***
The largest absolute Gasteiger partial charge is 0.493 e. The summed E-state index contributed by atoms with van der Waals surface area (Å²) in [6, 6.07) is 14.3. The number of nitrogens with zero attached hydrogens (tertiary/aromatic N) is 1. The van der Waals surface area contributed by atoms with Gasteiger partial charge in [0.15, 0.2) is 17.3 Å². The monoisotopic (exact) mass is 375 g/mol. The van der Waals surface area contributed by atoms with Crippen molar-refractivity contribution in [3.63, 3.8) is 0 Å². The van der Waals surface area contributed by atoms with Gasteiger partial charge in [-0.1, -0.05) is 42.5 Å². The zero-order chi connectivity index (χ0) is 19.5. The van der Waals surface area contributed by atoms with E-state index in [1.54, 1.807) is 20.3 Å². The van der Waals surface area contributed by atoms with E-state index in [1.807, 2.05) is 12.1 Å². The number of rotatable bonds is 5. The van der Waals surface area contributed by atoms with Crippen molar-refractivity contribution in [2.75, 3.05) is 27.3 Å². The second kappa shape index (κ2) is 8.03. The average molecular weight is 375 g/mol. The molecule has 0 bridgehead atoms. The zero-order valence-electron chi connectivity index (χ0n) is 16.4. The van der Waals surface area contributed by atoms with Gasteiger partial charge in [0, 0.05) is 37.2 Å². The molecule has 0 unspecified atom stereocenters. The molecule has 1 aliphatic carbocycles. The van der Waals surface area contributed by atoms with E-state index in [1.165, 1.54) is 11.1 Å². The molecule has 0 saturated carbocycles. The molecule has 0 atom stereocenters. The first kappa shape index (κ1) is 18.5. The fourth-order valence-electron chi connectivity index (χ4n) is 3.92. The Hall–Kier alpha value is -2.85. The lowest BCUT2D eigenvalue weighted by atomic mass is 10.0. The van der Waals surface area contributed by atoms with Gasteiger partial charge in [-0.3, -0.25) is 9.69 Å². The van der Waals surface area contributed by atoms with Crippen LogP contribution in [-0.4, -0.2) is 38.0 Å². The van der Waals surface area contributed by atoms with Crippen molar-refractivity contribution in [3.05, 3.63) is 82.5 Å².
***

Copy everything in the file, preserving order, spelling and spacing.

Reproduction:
The largest absolute Gasteiger partial charge is 0.493 e. The summed E-state index contributed by atoms with van der Waals surface area (Å²) in [6, 6.07) is 14.3. The number of nitrogens with zero attached hydrogens (tertiary/aromatic N) is 1. The van der Waals surface area contributed by atoms with Gasteiger partial charge in [0.15, 0.2) is 17.3 Å². The monoisotopic (exact) mass is 375 g/mol. The van der Waals surface area contributed by atoms with Crippen molar-refractivity contribution in [3.63, 3.8) is 0 Å². The van der Waals surface area contributed by atoms with Gasteiger partial charge in [-0.1, -0.05) is 42.5 Å². The zero-order chi connectivity index (χ0) is 19.5. The van der Waals surface area contributed by atoms with E-state index in [1.54, 1.807) is 20.3 Å². The van der Waals surface area contributed by atoms with E-state index in [1.807, 2.05) is 12.1 Å². The number of rotatable bonds is 5. The van der Waals surface area contributed by atoms with Crippen molar-refractivity contribution in [2.75, 3.05) is 27.3 Å². The second kappa shape index (κ2) is 8.03. The average molecular weight is 375 g/mol. The molecule has 0 bridgehead atoms. The zero-order valence-electron chi connectivity index (χ0n) is 16.4. The van der Waals surface area contributed by atoms with Gasteiger partial charge in [0, 0.05) is 37.2 Å². The molecule has 0 unspecified atom stereocenters. The molecule has 1 aliphatic carbocycles. The van der Waals surface area contributed by atoms with E-state index in [1.165, 1.54) is 11.1 Å². The molecule has 0 saturated carbocycles. The molecule has 0 atom stereocenters. The first kappa shape index (κ1) is 18.5. The fourth-order valence-electron chi connectivity index (χ4n) is 3.92. The Hall–Kier alpha value is -2.85. The lowest BCUT2D eigenvalue weighted by atomic mass is 10.0. The van der Waals surface area contributed by atoms with Gasteiger partial charge in [-0.3, -0.25) is 9.69 Å². The van der Waals surface area contributed by atoms with Crippen LogP contribution in [-0.4, -0.2) is 38.0 Å². The van der Waals surface area contributed by atoms with Crippen molar-refractivity contribution in [3.05, 3.63) is 82.5 Å².